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A sparkling idea for a secular wedding ceremony ritual
Integrating a ritual into your secular wedding ceremony is one of the ways to accentuate its personalization. Depending on the ritual chosen, it can add a note of emotion or, on the contrary, create a friendly moment that encourages the bride and groom and guests to enjoy a relaxed moment to share together. Here is an example of a sparkling idea for a secular wedding ceremony ritual: The cocktail ritual.
The cocktail ritual is becoming more and more popular with our dear bride and groom who choose to include it in their secular wedding ceremony because it has the advantage of including all the guests even if there are many without require their movement. The cocktail ritual is ideal for “breaking the ice”, especially when the bride and groom’s respective families know each other little or not at all.
The cocktail ritual requires a bit of advance planning but is worth it. You need :
Trays (Quite rigid – No disposable cardboard trays!)
Bottles (e.g. transparent which can be decorated)
Small glasses or verrines (Inexpensive disposable plastic verrines can do the trick)
The ingredients for the cocktail
The principle is as follows: At a specific moment of the ceremony chosen by the bride and groom in consultation with their officiant, a cocktail is offered to everyone in order to toast the good health and future happiness of the bride and groom.
To set up the cocktail ritual, simply choose the cocktail ingredients in sufficient quantity to offer each guest a glass the size of a “shooter” or a verrine. It is easiest to prepare the cocktail for the guests in advance, pour it into as many bottles as there will be rows and keep it cool. Just before the ceremony, place the bottles on a tray accompanied by as many glasses as there are guests per row. (For example, for a hundred guests, you will certainly have 6 rows on each side of the aisle with 8 guests per row. You will therefore need 12 trays, 12 bottles and 100 verrines).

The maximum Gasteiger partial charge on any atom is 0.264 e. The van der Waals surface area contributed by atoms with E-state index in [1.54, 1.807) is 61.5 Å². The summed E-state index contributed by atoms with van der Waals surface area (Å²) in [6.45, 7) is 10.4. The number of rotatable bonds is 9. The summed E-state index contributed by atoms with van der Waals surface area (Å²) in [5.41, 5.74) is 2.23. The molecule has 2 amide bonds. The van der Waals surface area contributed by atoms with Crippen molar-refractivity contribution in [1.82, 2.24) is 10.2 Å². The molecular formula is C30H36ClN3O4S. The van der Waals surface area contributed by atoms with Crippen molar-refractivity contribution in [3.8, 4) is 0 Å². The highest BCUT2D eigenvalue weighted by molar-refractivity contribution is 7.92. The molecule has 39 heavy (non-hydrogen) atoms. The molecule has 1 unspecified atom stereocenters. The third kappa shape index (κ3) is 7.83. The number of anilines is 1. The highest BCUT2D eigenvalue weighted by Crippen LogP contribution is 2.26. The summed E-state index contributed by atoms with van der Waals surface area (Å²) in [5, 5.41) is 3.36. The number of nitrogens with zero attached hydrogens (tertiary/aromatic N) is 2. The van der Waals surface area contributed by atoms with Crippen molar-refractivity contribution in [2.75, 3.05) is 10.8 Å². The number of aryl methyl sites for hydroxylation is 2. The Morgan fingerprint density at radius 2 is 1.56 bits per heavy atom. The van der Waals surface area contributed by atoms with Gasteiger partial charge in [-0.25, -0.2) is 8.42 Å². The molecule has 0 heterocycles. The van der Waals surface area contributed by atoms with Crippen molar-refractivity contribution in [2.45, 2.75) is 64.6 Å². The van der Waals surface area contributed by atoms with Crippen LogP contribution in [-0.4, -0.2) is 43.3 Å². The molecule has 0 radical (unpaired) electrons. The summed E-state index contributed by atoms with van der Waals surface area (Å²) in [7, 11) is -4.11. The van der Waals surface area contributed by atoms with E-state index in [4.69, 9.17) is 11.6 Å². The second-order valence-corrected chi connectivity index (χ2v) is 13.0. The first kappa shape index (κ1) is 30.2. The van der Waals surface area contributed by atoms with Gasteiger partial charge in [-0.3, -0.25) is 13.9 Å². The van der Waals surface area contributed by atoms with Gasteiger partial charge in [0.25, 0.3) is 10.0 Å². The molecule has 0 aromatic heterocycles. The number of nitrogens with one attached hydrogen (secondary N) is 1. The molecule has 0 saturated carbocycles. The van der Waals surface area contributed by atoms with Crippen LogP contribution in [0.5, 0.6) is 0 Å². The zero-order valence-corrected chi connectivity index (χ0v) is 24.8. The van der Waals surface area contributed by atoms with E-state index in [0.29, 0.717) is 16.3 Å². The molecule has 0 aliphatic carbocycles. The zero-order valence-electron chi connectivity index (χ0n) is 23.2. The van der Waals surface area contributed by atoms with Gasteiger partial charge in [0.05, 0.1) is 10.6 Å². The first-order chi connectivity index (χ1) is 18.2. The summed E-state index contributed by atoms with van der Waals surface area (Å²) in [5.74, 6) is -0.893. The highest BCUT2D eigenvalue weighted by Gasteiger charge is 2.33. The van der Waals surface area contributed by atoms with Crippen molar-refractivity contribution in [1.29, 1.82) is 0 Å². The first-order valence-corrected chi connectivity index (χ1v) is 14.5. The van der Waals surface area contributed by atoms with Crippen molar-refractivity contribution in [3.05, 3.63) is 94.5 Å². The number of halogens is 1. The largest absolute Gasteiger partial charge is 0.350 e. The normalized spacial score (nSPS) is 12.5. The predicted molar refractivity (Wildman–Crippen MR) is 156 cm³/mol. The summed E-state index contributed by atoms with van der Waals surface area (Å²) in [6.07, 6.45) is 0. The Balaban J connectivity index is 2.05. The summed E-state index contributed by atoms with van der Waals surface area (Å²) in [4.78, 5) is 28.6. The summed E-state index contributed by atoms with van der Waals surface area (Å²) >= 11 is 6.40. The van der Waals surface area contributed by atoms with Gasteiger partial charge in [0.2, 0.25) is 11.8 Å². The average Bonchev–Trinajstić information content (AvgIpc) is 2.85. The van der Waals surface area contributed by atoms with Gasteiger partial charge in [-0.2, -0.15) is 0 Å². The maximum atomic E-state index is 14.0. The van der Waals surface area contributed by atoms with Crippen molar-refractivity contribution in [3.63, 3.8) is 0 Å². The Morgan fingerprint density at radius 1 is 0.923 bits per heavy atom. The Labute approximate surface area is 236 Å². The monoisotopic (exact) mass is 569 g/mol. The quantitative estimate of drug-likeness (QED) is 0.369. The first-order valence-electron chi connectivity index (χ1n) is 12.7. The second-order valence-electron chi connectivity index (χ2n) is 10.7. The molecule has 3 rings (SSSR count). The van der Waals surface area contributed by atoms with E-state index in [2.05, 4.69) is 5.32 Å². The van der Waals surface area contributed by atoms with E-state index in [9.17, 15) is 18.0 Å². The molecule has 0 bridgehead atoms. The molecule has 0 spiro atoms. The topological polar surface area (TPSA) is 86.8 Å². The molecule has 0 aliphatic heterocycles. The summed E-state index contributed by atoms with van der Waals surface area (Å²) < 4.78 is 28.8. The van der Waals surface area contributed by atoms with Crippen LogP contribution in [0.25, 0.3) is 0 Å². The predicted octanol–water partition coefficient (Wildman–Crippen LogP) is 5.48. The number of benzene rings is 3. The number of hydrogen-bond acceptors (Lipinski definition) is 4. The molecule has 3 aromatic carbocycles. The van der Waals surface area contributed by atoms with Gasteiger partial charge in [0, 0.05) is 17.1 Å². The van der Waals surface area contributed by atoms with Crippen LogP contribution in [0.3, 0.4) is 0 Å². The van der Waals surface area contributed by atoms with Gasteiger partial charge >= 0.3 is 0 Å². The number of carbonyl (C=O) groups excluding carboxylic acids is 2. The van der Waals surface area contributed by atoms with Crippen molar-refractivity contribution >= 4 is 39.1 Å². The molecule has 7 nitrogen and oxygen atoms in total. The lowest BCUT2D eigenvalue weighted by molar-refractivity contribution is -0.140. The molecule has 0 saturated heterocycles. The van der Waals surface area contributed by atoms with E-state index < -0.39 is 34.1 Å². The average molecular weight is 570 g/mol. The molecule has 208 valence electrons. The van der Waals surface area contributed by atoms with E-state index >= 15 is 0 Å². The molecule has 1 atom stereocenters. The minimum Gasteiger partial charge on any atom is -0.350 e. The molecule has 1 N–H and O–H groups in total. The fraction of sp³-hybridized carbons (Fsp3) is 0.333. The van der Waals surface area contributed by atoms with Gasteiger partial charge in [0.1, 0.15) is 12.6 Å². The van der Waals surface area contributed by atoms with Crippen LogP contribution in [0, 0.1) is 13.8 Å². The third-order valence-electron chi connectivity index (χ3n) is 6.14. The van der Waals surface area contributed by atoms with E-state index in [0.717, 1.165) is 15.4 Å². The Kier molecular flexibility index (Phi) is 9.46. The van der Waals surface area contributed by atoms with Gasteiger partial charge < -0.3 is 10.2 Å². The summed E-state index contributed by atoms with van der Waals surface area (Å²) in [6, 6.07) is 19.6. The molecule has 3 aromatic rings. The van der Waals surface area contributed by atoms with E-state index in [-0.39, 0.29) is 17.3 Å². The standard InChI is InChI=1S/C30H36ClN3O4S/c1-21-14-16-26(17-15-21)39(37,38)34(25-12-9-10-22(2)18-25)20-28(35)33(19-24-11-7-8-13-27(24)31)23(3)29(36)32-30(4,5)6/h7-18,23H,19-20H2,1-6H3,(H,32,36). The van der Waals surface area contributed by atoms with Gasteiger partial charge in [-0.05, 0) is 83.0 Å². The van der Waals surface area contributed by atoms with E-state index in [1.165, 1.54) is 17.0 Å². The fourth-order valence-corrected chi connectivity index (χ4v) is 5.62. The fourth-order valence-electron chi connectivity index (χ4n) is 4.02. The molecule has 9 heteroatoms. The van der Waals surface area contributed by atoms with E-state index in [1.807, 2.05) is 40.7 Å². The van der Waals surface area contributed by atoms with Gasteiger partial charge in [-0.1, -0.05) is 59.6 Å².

Ask your officiant to take the bottles out of the cooler a few minutes before the start of the ceremony and place them on the trays with the glasses at the outer end of each row). To add to the surprise effect, ask your officiant to place everything discreetly without saying anything to your guests.
For the bride and groom, provide a small table, a pretty tray, small containers for each of the ingredients, a larger container to pour everything in and 3 glasses (2 for the bride and groom and 1 for your officiant of course).
You can ask your officiant to prepare your cocktail for you or you can appoint close people (your witnesses for example) who can, if you wish, explain to your guests why you chose these ingredients. (Report with a memory, a detail of your personality, etc.).
At the chosen time, the officiant will announce the ritual and invite those seated at the outer end of each row to grab the trays placed on the ground and serve the guests seated in the same row. The officiant or witnesses will then serve the bride and groom and a toast will be made to the lovers.
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Some little tips if you organize your ceremony yourself:
I recommend using verrines rather than larger glasses to prevent guests from helping themselves several times. Likewise, make sure each bottle contains just enough for a single serving. It is important that guests do not confuse the ritual with the reception. It is only a small break during the ceremony after which the guests must once again concentrate on the rest of the event.
At the end of the ritual, avoid continuing with, for example, another ritual (too complicated) or the intervention of a loved one. Your guests will be "in refreshment mode" and your speaker will perhaps be a little too shy to ask for everyone's attention while the officiant will be used to it and will know how to find the words to get everyone to concentrate again. on the ceremony.
Don't serve too strong alcohol, especially if it's hot, and don't forget to bring a few bottles of alcohol-free cocktails for children, pregnant women or simply adults who don't drink alcohol!